The building phase of the resources boom may be nearing an end, but for now, strong activity in that sector has propelled overall employment levels in the construction industry to record highs.

On a seasonally adjusted basis, the latest report from the Australian Bureau of Statistics indicates that the overall number of people employed in the industry throughout the country jumped by 55,800 from 1.007 million in the three months to May to 1.063 million in the three months to August.

That is the highest level on record, 79,700 above the same number recorded in the corresponding period in 2012.

Furthermore, compared to the same period 12 months earlier, employment numbers are up in every state except Tasmania, with Victoria leading the way by adding 33,600 workers over the past year.

Housing Industry Association chief economist Harley Dale says the data reflects the strength of work associated with the mining boom, where construction activity is still at extremely high levels and local firms are raking in contracts from the massive volume of projects which received the go-ahead over recent years. This boom still exists despite the fact that few new projects in this sector have been announced of late.

Asked whether or not the figures could be confidently relied upon in light of low levels of activity seen in recent times in areas of the industry outside of mining, Dale says the data is not altogether surprising in light of the strength in resource activity and adds that outside of Western Australia, employment in states such as Victoria and New South Wales remain below their post-GFC stimulus peak.

He notes, however, that employment is a lagging indicator (strong civil sector work now reflects projects for which investment decisions were made over the past couple of years) and that the latest update does not take away from the discrepancy between the strength of resource work and weakness in the building sector.

Construction Employment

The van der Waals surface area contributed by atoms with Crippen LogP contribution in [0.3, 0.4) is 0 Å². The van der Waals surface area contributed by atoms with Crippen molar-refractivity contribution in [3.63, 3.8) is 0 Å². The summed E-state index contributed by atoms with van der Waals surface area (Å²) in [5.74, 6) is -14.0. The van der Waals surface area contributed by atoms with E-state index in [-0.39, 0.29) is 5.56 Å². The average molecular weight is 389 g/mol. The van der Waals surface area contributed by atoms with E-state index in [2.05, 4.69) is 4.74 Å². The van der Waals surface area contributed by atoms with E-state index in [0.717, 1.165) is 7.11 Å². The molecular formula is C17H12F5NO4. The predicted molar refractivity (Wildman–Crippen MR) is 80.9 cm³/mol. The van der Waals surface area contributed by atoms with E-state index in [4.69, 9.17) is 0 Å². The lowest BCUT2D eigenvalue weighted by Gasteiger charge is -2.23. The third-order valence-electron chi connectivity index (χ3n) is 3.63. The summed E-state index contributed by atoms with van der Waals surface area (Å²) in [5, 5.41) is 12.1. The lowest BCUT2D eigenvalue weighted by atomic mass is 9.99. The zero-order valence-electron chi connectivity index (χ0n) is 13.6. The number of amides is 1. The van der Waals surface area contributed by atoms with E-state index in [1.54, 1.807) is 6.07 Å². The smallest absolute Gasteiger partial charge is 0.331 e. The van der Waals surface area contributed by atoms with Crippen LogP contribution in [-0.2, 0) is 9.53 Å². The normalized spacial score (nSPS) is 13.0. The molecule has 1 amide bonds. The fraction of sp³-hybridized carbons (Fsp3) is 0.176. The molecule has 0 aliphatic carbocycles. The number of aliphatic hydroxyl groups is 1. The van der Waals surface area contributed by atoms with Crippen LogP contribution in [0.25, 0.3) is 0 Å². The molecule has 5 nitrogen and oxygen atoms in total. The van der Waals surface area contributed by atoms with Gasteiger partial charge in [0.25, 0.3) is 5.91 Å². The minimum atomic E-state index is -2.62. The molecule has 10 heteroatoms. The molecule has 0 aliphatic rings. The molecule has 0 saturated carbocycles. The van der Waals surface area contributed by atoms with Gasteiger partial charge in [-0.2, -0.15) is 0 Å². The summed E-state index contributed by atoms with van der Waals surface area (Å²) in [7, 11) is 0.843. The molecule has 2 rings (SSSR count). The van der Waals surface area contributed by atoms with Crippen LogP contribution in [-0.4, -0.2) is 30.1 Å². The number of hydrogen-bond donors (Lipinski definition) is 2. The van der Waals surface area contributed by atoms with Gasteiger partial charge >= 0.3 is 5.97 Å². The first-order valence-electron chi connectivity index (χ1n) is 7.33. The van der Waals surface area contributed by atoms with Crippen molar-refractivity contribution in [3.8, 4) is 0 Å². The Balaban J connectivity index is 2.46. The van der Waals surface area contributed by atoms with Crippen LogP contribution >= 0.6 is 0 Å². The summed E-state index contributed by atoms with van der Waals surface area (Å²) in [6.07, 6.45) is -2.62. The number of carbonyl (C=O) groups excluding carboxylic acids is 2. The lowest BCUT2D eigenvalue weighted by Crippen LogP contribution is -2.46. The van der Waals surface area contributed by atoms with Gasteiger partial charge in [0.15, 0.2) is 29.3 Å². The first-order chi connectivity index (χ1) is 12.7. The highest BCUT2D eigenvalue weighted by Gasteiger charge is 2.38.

“There is still quite a large discrepancy between the tail end of the resources related investment and the non-resources related investment which continued to go backwards,” he said.

Indeed, the latest report comes as soft labour market conditions persist across much of the industry. In the residential sector, for instance, the most recent HIA Trades Report indicates that 10 out of 13 trades are currently in oversupply. Meanwhile, participants in the most recent National Survey of Building and Construction conducted by Master Builders Australia indicated that across almost all categories, skilled personnel for on-site work is becoming easier to find.

The data comes amid longer term concerns about a looming shortage of skilled workers and upward pressure on labour costs toward the middle of the decade as low numbers of apprenticeships on offer during the downturn are expected to lead to a tightening of supply as the building recovery gathers further momentum.

Though staunchly opposing recent wage hikes for apprentices, building industry groups have long been lobbying for measures which would support the apprenticeship system and increase the number of trainees coming through.

Toward this end, the new Coalition government has pledged financial support of up to $20,000 in the form of loans to apprentices in order to help them manage financial commitments throughout the course of their apprenticeship.